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Learn Plastering at Upcoming Seminar

January 19, 2006 Events/Meetings, North City Comments Off on Learn Plastering at Upcoming Seminar

All of us with old urban houses seem to have the need to know how to plaster (I’ve always been better at hiring than doing). If you want to learn the skill of plastering check out a new class offered by The Urban Studio in the increasingly dynamic Old North St. Louis neighborhood.

The two-day class will be held January 28th & 29th. Click here for more information.

– Steve


A Critical Look at St. Louis’ Martin Luther King Drive

Yesterday was Martin Luther King, Jr. day and I’ve spent a good bit of time this weekend looking at the St. Louis street bearing his name. Sunday I took a nice ride on my scooter the full length of MLK in both directions. Yesterday, I went back in the car to get a few more pictures. I learned something new — last year I kept saying “Boulevard” but turns out to be a “Drive” instead. Either way it is about six miles of depressing ruins with the occasion signs of hope.

From the St. Louis Library Street Index:

MARTIN LUTHER KING DRIVE (E-W). (Official designation is DR. MARTIN LUTHER KING DRIVE.) Following the route of the early trail from St. Louis to St. Charles, this street was officially named St. Charles Rock Road in 1865 and renamed Easton Avenue in 1881 to honor Rufus Easton, an early St. Louis postmaster [1805]. It received its present name following the assassination of the Reverend Martin Luther King, Jr., in 1968. King won a Nobel Prize in 1964 for his work to gain full civil rights for black Americans.

Easton Avenue, and part of Franklin Avenue, were renamed in 1972. At the time this once busy major shopping street would have been mostly intact although showing signs of neglect and decline:

“Between 1950 and 1970 the Ville’s population declined by nearly 40%. With such a drop due to “Black Flight”, the Ville businesses struggled.” [source]

It is important to note the city was heavily overcrowded at its peak. This should not be confused with density. Overcrowding had to do with the number of people per unit while density is the population per square mile. We had great density to support mass transit and local stores but an insufficient number of units per square mile. Taller buildings, such as the multi-story walk ups common in New York would have given us enough units to avoid being overcrowded.
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Roberts Brothers To Transform Former North St. Louis School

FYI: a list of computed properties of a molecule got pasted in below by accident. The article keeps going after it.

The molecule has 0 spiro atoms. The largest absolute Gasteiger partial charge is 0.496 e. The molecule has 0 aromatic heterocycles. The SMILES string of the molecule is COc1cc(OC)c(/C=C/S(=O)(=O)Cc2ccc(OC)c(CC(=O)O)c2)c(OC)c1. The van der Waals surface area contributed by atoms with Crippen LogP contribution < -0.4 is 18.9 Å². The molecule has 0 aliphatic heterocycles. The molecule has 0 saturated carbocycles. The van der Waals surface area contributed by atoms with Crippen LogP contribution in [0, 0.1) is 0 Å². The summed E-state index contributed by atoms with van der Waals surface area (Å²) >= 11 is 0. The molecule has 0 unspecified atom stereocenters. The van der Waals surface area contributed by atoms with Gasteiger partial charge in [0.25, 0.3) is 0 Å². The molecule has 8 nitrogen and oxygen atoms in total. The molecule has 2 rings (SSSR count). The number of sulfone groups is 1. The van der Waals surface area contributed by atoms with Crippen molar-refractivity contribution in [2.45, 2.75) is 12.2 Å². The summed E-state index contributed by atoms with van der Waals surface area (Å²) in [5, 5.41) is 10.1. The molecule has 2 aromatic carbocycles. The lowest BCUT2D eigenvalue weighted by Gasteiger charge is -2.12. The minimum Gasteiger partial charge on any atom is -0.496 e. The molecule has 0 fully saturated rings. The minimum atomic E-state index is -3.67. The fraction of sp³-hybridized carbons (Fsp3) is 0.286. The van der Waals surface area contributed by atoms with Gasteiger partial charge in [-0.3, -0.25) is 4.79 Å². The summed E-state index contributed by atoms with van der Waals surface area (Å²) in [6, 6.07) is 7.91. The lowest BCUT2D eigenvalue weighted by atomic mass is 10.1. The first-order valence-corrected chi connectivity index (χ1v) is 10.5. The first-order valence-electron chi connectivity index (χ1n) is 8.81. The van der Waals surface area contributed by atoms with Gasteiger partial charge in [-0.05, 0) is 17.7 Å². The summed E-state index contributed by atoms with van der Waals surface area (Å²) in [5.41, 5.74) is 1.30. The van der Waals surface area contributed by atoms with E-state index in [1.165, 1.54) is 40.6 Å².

I often spend considerable time writing about projects gone bad. The last week was consumed with the possible destruction of a historic church. It is the holidays and I needed relief from the negative. I needed something positive to write about.

The Roberts Brothers delivered, big time.

They will soon embark on a major task — turning this long vacant public school building into apartments. Why not condos you ask? To utilize federal historic tax credits the project must be investment property, not owner occupied. I can imagine these going condo after the minimum requirement has been met.

The Enright school is located on Enright just West of Union (google map). For years people have told newcomers to St. Louis not to live North of Delmar. Until recently this ‘advice’ was also included in a guide to students at Saint Louis University Medical School (click here). This was and is about race and class.

But if we wish to grow our city we must get over this old way of thinking. North St. Louis neighborhoods must become increasingly racially and economically diverse. This project by the Roberts Brothers will do wonders to that end.

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Old North St. Louis Is Evolving Into A Youthful Neighbor to Downtown

Old North St. Louis, just a short walk North of downtown St. Louis, is emerging as a happening neighborhood for the younger set.

My first visit to Old North St. Louis was with a co-worker driving me to Crown Candy Kitchen in the Fall of 1990. It was dark and I had only been in St. Louis for a couple of months. I had heard the rumors of North St. Louis being a place to avoid. Still, I was curious about this wonderful place for some great ice cream. At night the neighborhood looked eerie. Not long after that visit to the Crown Candy I would meet a woman that lived in the neighborhood. In January 1991 I attended their annual pot-luck dinner. By March 1991 I moved from the CWE to a small 3-room shotgun for the unheard of price of $75/month. I had just turned 24.